There are 27 inmates who currently work in the shop about six and a half to eight hours a day. They charge $55 an hour, compared to the going rate of $100 or more for similar work. Craig Korsgaard, the automotive restoration shop supervisor and the Southern Nevada marketing coordinator, said they charge customers a lower rate compared to other shops, but the work takes longer because the inmate workers are being trained.
“It’s on the job training,” said Korsgaard. “The better-skilled people help out the newer guys. I’m training everyone all the time.”
There is a year and a half waiting list due to the high quality of work and time it takes to work on each vehicle. Very little advertising is done. Instead, most of their business is through word of mouth or car shows.
They are currently working on 43 cars, including a Chevrolet Camaro Z/28, a 1935 Ford, a 1952 Studebaker and one of the original Pontiac Firebirds from the popular television series “The Rockford Files” with James Garner.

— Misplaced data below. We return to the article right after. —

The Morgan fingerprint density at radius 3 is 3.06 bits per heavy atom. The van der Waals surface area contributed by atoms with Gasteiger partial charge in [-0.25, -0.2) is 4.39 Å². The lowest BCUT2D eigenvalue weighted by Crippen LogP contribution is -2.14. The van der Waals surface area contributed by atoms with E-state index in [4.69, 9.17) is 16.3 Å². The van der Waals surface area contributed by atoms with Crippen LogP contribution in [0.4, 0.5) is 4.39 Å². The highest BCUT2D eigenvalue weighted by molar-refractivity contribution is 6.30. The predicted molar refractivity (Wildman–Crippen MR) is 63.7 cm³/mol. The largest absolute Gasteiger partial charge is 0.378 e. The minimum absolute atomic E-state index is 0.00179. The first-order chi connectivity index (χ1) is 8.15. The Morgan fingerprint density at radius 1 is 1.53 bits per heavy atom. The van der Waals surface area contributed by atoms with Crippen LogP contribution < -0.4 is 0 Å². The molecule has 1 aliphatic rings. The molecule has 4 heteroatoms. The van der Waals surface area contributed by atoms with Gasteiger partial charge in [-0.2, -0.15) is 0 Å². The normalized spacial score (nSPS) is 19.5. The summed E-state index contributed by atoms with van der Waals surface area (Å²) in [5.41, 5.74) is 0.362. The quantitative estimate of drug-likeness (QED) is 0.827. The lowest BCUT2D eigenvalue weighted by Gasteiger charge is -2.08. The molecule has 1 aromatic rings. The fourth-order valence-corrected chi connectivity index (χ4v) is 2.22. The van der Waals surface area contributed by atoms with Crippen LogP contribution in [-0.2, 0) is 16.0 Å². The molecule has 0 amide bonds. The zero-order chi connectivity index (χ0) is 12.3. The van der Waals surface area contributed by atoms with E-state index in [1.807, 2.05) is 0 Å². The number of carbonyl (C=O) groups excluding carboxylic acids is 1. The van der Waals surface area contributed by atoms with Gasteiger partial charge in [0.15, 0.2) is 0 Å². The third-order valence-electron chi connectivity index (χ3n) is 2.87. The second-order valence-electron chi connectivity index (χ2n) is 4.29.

“Our mission is to provide inmate workers marketable skillsets so it is easier for them to find employment, which is one of the most difficult barriers ex-offenders run into upon their release,” said Brian Connett, deputy director, industries for the Nevada Department of Corrections. “There are a lot of benefits to working and getting this training that the industry provides.”
Korsgaard agreed. He said everyone benefits from the program. The inmate workers earn money they can send home to their families and 25 percent of their pay covers the cost for room and board.
The facility has set up some percentage funds that they contribute to, including a victims of crime fund that is given back to the community. There is also a fund that helps replace some of the broken tools.